Micky Arison and Miami Heat Get Audited by Miami-Dade Inspector General

Following multiple stories from Riptide about the Miami

Heat refusing to share profits from the American Airlines Arena with

county taxpayers who subsidize the place, Miami-Dade Inspector General

Christopher Mazzella has apparently decided that someone should try to verify how much the

team is actually making. We've now confirmed that the county's top watchdog is auditing

the Heat to determine if the arena's revenues, expenses, and profits

are accurately reported to the county.

Judging by public documents obtained by Riptide, Heat owner Micky Arison is doing everything he can to stonewall the IG from obtaining

information beyond basic annual budgets and annual financial statements.

Since the Heat's controversial deal was signed in 1997, the county has never shared the wealth as owner Arison had promised. In order to keep the team in Miami, then-county Mayor Alex Penelas agreed to give away $38 million worth of prime waterfront public land to build the arena. The team paid $240 million for the construction, but the Heat got an annual $6.4 million subsidy to operate the arena for the next 30 years -- that's $192 million in taxpayer funds for the life of the deal. In return, a Heat subsidiary -- Basketball Properties Ltd. -- agreed to share 40 percent of all its profits over $14 million.

​The arena has never hit that magic number, not even during last season's NBA Finals run as prized free agents LeBron James and Chris Bosh helped the Heat bank $60 million in record-breaking revenue. New Times wasn't the only media outlet to note the NBA franchise's consistent inability to break the $14 million mark. Last May 5, CBS4 investigative reporter and former New Times columnist Jim DeFede did a news segment on the arena's finances.

A little more than a month later, the inspector general's office began its inquiry, according to a June 22 email from chief legal advisor Patra Liu to the Miami-Dade Internal Services Department, which administers the arena contract, requesting copies of the 1997 agreement, annual financial reports, and any other documents submitted by Basketball Properties to the county. Liu followed up with a request for more documents from Basketball Properties on July 26.

That prompted a meeting on August 31 with Liu, Mazzella, the subsidiary's Chief Financial Officer Sam Schulman, two other arena executives, and Heat lawyers Jorge Luis Lopez and Pablo Acosta to address the team's concerns that the information being requested by the inspector general were "trade secrets." As part of the inquiry, investigators requested samples of vendors lists and payments, balance ledgers, and payroll information.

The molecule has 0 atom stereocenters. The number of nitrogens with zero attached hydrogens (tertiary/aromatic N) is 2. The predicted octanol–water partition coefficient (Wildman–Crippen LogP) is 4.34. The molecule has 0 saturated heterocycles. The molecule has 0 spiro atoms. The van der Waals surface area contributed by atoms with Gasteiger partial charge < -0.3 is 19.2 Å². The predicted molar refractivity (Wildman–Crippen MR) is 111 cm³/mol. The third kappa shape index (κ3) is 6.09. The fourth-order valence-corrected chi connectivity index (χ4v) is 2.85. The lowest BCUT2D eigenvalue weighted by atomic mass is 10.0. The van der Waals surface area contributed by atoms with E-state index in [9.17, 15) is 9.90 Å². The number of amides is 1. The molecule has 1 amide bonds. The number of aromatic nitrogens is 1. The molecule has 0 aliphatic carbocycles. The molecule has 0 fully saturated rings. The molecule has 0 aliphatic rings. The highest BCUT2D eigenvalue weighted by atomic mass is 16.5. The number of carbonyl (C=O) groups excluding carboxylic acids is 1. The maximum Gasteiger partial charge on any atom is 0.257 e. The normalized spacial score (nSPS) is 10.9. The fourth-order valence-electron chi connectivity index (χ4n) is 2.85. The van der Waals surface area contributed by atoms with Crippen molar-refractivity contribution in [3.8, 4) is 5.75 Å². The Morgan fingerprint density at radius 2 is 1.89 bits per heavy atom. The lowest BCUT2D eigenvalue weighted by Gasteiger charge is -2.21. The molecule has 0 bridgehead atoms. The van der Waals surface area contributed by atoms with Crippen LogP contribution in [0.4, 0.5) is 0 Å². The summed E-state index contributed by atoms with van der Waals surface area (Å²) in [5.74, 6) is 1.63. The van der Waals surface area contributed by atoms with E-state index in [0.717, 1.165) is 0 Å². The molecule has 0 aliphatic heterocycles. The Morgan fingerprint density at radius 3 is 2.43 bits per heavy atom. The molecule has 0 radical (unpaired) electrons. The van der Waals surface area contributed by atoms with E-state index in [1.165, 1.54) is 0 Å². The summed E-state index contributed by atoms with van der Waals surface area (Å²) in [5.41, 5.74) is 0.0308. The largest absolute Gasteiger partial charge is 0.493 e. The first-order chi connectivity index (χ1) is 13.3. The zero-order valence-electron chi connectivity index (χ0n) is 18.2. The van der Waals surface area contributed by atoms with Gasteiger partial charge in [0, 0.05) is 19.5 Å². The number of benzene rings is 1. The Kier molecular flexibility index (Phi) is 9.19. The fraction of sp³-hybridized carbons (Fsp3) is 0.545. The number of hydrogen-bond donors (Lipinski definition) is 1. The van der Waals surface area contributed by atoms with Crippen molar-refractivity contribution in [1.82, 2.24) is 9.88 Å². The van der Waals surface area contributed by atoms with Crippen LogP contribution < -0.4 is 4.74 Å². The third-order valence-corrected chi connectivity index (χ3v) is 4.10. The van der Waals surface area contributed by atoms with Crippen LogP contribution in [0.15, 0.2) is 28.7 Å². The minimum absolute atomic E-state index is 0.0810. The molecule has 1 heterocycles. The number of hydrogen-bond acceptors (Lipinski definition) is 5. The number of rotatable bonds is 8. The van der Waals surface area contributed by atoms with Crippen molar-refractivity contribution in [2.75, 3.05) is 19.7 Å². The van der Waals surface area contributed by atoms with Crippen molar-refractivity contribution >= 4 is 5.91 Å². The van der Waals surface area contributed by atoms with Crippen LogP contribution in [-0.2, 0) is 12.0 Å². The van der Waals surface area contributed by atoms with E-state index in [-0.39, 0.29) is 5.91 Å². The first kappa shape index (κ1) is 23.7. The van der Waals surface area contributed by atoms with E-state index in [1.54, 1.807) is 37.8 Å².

Despite the objections from the arena representatives, Mazzella stood firm that the team had to turn over the records. On October 4, he officially notified Basketball Properties that his office was conducting an audit to "include examining management agreement computations, cost allocations, including personnel and benefits costs; vendor contracts and payments to BPL's trial balances."

Two days later, Schulman sent a letter to internal services director Wendi Norris asserting that the Heat does not have a sweetheart deal with the county. Schulman complained that the county's $6.4 million subsidy is "insufficient to fund all of our basic operating and maintenance costs." The Heat has spent in "excess of $27 million since we opened on Dec. 31, 1999, on capital improvements to keep the arena state-of-the-art and up-to-date," the CFO wrote.

In addition, arena expenses ballooned 57 percent between 2002 and this year "due in large measure to an increasing event load and significant increases we have been faced with our insurance, labor and utilities, as well as the effects of wear and tear from the approximately 1.5 million visitors we get per year," Schulman wrote.

He argued the county should be proud of the Heat's contribution to remaking downtown Miami. "When we commenced construction of the arena in 1997, downtown Miami was a veritable wasteland," Schulman wrote. "We are very proud of the leadership role we have played in being the catalyst for the unprecedented growth of the downtown urban core."

The CFO and other arena officials did not respond to requests from Riptide for comment. However, a highly placed source says the team has allowed agents to sift through the requested records at the arena but has taken steps to protect its trade secrets by redacting or summarizing certain information, such as names of employees and percentages paid to concert promoters. The source insists the inspector general's audit will not turn up any malfeasance, misappropriation of funds, or hiring of "ghost employees" by the team.

"The whole profit-sharing issue is a red herring," the source says. "Because of the whole Lebron James and Chris Bosh dynamic, we are getting closer to sharing the profits. But there is no 'Gotcha!' here."

Mazzella declined comment.

Follow Cultist on Facebook and Twitter @CultistMiami.

KEEP MIAMI NEW TIMES FREE... Since we started Miami New Times, it has been defined as the free, independent voice of Miami, and we'd like to keep it that way. With local media under siege, it's more important than ever for us to rally support behind funding our local journalism. You can help by participating in our "I Support" program, allowing us to keep offering readers access to our incisive coverage of local news, food and culture with no paywalls.
Francisco Alvarado was born in Nicaragua and grew up in Miami, giving him unique insight into the Magic City and all its dark corners. An investigative reporter with a knack for uncovering corruption, Alvarado made his bones as a staff writer at Miami New Times and remains in dogged pursuit of the next juicy story.